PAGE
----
Nations' education level can boost life expectancy at birth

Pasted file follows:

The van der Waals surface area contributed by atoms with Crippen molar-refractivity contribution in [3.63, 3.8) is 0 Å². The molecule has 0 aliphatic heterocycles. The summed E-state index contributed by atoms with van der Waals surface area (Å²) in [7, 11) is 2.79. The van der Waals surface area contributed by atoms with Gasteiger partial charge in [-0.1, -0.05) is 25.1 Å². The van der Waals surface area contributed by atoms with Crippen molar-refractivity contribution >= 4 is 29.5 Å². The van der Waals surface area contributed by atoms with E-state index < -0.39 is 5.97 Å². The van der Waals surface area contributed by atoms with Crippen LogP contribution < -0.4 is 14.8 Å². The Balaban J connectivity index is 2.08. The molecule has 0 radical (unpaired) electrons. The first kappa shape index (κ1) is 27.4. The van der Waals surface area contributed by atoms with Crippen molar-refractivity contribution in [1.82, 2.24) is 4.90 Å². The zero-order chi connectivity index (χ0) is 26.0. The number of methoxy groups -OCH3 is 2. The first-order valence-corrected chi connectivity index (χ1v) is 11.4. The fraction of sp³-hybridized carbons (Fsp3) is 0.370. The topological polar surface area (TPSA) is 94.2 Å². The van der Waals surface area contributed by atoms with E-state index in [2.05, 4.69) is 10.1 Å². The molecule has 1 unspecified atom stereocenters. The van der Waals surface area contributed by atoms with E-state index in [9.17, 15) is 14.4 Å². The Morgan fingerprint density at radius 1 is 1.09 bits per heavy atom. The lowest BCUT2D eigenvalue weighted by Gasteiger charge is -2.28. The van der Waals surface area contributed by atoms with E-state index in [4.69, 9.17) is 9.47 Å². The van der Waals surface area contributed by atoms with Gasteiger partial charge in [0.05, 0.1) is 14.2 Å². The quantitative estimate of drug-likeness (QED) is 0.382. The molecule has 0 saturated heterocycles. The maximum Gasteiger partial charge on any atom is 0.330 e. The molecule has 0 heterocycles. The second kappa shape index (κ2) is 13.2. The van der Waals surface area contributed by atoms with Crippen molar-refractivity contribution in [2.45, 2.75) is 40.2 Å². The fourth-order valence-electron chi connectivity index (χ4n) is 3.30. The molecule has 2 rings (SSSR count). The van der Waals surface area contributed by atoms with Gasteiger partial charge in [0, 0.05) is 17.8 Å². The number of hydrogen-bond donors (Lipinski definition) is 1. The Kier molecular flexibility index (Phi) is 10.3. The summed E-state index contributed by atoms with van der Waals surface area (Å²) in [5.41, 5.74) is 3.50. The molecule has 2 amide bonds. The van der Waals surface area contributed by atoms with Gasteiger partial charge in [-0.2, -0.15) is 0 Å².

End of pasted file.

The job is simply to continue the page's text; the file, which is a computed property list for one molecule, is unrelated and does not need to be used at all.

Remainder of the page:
London:  A country's education level is an important determinant of life expectancy at birth, says a study. The findings showed that the improvement in less developed countries was not on average as good as among developed nations in 2005-2010.  Average life expectancy in 1950-1955 still showed to be 11 years lower than life expectancy at birth in developed countries. However, life expectancy at birth showed an increase of 21 years from 46.6 years in 1950-1955 to 67.6 years in 2005-2010. "Higher education level among young women positively affects their reproductive health and their status in a family, community and society," said Anica Novak from the NGO Association for Education and Sustainable Development in Slovenia. The more educated women are, the less likely they are to be infected with HIV which further increases life expectancy at birth, Novak added. The results were published in the International Journal of Innovation and Learning. Previous researchers have shown that increasing the length of formal education among young people positively affects their professional career and improves their living standard and consequently life expectancy at birth. Also, lower education of young women lead to teenage pregnancy and motherhood, lower income and living standard and consequently lower life expectancy at birth. Societies need to encourage education among young people as well as education of adults through lifelong learning programmes, the researchers noted. For the study, the team tested the importance of education level on data from 187 countries while considering issues like the negative impacts of gender inequality over life expectancy at birth and positive impacts of schooling. "Our research confirms the importance of education level in a country and implies that societies should encourage education among people," the researchers concluded.